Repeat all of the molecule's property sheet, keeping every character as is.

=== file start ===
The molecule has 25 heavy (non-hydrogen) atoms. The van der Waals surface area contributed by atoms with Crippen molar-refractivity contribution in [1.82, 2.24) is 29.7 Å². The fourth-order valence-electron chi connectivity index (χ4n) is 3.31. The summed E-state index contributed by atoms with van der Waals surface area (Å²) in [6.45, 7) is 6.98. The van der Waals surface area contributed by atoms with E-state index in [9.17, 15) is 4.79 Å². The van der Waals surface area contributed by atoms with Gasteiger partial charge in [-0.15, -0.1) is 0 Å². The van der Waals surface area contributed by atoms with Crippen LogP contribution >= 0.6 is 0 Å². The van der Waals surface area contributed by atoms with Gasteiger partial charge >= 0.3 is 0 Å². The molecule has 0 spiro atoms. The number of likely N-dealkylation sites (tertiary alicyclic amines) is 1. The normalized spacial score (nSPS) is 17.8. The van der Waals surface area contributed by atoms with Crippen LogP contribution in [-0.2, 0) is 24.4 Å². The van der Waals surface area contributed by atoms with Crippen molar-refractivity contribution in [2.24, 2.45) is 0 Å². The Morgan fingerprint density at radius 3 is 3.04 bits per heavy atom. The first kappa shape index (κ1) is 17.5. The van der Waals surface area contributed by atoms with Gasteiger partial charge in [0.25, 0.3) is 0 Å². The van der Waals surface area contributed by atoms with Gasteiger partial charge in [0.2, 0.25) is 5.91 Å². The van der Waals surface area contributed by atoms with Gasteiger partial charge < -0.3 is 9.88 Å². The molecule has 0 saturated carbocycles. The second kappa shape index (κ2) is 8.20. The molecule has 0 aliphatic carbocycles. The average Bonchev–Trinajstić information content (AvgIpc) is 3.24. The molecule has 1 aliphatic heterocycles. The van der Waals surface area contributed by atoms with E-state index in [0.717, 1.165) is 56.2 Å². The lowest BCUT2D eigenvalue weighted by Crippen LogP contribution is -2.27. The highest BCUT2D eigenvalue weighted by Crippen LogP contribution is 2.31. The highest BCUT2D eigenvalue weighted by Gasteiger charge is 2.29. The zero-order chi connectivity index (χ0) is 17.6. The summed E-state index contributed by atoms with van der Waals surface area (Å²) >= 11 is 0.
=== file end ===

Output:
The molecule has 25 heavy (non-hydrogen) atoms. The van der Waals surface area contributed by atoms with Crippen molar-refractivity contribution in [1.82, 2.24) is 29.7 Å². The fourth-order valence-electron chi connectivity index (χ4n) is 3.31. The summed E-state index contributed by atoms with van der Waals surface area (Å²) in [6.45, 7) is 6.98. The van der Waals surface area contributed by atoms with E-state index in [9.17, 15) is 4.79 Å². The van der Waals surface area contributed by atoms with Gasteiger partial charge in [-0.15, -0.1) is 0 Å². The van der Waals surface area contributed by atoms with Crippen LogP contribution >= 0.6 is 0 Å². The van der Waals surface area contributed by atoms with Gasteiger partial charge >= 0.3 is 0 Å². The molecule has 0 spiro atoms. The number of likely N-dealkylation sites (tertiary alicyclic amines) is 1. The normalized spacial score (nSPS) is 17.8. The van der Waals surface area contributed by atoms with Crippen LogP contribution in [-0.2, 0) is 24.4 Å². The van der Waals surface area contributed by atoms with Crippen molar-refractivity contribution in [2.24, 2.45) is 0 Å². The Morgan fingerprint density at radius 3 is 3.04 bits per heavy atom. The first kappa shape index (κ1) is 17.5. The van der Waals surface area contributed by atoms with Gasteiger partial charge in [0.25, 0.3) is 0 Å². The van der Waals surface area contributed by atoms with Gasteiger partial charge in [0.2, 0.25) is 5.91 Å². The van der Waals surface area contributed by atoms with Gasteiger partial charge < -0.3 is 9.88 Å². The molecule has 0 saturated carbocycles. The second kappa shape index (κ2) is 8.20. The molecule has 0 aliphatic carbocycles. The average Bonchev–Trinajstić information content (AvgIpc) is 3.24. The molecule has 1 aliphatic heterocycles. The van der Waals surface area contributed by atoms with E-state index in [0.717, 1.165) is 56.2 Å². The lowest BCUT2D eigenvalue weighted by Crippen LogP contribution is -2.27. The highest BCUT2D eigenvalue weighted by Crippen LogP contribution is 2.31. The highest BCUT2D eigenvalue weighted by Gasteiger charge is 2.29. The zero-order chi connectivity index (χ0) is 17.6. The summed E-state index contributed by atoms with van der Waals surface area (Å²) >= 11 is 0.